I’m Not There is another previously unreleased gem from the 1967 The Basement Tapes sessions recorded by Bob Dylan and the Band in the basement of the Big Pink in Woodstock. The song was part of the bootleg copies that circulated amongst Dylan fans for a number of years and when The Basement Tapes were released officially in 1975, the song, among others were not included.
It wasn’t released officially until it featured as the title track in Todd Haynes 2007 unconventional biographical film of Bob Dylan – I’m Not There. This song has grown on me over the years and seems to uncover more mystique upon each new listen.
No I don’t belong to her
I don’t belong to anybody
She’s my prize-forsaken angel
But she don’t hear me cry
She’s a lone-hearted mystic
And she dain’t carry on
When I’m there she’s alright
But when she’s not when I’m gone
As aforementioned I’m Not There is part of a huge outpouring of songs from Dylan in the first half of 1967, which were by and large recorded with the Band. These songs are an extraordinary mixture of pieces and shows Dylan at his creative best, not just for each individual song, but for the incredible variation in all the songs. How Dylan almost threw I’m Not There away is staggering. Here is a song he just tried out once and moved away from. “Improvising on the spot” is the phrase Heylin provides for this masterpiece from Bob Dylan – a song that apparently Dylan could never understand why others loved so much.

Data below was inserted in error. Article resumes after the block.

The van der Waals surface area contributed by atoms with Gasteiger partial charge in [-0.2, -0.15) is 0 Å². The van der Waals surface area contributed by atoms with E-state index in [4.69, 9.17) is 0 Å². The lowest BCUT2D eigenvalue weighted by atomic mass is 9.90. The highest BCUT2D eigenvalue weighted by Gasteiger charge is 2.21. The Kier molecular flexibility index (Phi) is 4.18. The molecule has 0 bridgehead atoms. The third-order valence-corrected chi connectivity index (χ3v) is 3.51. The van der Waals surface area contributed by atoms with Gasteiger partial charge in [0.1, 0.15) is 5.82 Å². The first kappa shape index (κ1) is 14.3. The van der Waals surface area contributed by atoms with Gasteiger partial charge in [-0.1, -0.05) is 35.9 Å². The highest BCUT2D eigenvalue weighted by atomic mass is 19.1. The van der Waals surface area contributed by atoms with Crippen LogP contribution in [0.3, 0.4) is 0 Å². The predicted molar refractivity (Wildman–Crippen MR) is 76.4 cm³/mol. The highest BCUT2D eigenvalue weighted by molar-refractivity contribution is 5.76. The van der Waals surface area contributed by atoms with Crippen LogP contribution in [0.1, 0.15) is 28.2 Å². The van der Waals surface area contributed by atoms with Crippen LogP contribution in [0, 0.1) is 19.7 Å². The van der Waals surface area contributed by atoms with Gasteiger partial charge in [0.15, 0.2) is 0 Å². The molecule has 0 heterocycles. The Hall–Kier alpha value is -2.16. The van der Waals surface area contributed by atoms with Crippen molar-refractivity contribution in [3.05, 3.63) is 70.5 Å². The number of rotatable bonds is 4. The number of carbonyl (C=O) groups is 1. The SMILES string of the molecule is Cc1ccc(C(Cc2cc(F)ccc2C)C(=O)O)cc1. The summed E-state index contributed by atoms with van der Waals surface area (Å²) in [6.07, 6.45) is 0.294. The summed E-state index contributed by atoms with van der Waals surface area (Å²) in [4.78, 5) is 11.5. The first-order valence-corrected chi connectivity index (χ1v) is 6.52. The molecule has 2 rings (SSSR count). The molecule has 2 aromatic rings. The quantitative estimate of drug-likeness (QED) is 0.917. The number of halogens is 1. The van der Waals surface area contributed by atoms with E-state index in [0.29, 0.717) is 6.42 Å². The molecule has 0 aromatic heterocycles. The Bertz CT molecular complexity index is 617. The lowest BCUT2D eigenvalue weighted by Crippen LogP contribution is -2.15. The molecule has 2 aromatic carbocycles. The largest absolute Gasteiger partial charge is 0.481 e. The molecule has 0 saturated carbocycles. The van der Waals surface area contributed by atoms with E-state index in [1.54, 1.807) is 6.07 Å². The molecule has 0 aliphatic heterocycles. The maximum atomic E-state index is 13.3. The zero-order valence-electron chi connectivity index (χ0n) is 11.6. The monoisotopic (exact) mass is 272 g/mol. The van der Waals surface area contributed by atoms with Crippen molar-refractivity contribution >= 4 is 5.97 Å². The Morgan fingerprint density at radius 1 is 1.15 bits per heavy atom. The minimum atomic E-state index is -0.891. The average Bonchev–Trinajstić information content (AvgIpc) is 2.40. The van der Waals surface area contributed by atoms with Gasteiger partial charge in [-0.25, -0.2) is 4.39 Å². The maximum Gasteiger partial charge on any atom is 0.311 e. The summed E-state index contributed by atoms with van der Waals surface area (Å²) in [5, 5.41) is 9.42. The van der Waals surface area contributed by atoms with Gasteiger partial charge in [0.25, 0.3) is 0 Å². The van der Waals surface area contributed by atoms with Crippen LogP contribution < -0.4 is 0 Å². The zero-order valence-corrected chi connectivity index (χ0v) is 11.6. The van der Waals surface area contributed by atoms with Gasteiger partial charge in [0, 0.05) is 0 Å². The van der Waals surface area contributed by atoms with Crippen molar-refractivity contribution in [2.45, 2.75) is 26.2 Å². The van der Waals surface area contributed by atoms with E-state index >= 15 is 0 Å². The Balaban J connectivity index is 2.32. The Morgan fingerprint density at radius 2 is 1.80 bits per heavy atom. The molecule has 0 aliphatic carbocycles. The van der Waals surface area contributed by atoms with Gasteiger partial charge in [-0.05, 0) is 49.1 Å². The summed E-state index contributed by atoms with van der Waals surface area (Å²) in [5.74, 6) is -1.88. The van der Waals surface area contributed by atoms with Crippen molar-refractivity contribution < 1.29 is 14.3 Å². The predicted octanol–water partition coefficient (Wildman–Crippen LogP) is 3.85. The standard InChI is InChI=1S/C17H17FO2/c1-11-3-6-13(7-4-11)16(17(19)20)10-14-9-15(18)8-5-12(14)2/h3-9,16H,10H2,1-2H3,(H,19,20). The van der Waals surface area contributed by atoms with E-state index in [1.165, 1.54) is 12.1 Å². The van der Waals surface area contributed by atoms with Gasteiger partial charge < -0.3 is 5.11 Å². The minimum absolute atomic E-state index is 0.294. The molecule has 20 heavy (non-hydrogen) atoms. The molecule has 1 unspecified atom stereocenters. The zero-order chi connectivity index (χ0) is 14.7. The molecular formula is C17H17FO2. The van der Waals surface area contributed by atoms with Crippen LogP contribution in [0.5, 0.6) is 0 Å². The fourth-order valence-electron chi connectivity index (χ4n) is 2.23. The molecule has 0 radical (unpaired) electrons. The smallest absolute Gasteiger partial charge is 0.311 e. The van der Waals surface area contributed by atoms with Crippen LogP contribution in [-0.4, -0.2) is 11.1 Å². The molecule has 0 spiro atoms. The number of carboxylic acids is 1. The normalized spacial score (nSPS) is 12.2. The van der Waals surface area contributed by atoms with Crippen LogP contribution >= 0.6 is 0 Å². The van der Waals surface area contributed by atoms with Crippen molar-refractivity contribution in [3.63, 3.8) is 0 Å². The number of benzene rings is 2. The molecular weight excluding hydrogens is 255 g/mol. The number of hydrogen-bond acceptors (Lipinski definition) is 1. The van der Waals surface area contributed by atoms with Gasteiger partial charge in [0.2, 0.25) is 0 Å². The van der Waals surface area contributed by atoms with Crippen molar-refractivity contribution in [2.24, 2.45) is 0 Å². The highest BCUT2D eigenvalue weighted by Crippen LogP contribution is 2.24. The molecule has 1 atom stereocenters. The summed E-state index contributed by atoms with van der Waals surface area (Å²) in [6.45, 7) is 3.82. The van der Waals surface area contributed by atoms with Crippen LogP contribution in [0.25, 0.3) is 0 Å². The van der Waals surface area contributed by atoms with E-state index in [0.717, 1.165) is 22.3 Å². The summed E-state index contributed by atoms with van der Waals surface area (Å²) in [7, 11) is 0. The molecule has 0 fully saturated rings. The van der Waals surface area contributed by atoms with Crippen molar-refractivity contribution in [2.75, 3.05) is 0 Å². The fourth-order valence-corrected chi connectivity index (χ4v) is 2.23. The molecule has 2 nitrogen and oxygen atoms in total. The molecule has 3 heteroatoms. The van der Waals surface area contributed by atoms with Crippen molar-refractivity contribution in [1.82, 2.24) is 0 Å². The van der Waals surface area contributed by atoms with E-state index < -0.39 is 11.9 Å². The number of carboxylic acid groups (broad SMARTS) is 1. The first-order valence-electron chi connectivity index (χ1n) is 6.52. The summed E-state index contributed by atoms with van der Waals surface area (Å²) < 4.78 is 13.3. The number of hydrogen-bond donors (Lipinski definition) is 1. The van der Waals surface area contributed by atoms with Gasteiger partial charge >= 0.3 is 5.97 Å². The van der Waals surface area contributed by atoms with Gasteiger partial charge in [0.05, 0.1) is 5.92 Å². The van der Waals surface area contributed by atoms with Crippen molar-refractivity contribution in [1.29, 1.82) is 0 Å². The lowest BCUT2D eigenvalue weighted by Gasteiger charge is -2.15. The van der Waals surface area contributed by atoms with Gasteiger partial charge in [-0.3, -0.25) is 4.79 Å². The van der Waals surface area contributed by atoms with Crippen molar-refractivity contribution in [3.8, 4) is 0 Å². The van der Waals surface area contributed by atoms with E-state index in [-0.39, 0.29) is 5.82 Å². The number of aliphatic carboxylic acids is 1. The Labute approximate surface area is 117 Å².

It is clear this is a song Dylan wanted to try out for the Band and it takes time for them to get into the song and got to grips with what is going on. Because of the source material and that Dylan has never been captured playing the song in concert, the lyrics are something of a mystery.
Regarding the song’s meaning Untold Dylan gives the following description:
‘…in essence it seems to be the reflection of a man who was not always there when needed by the woman who has the toughest of experiences and who really needs his support. He recriminates with himself for his failure but doesn’t ask for forgiveness. He just blames himself and tells it how it was.’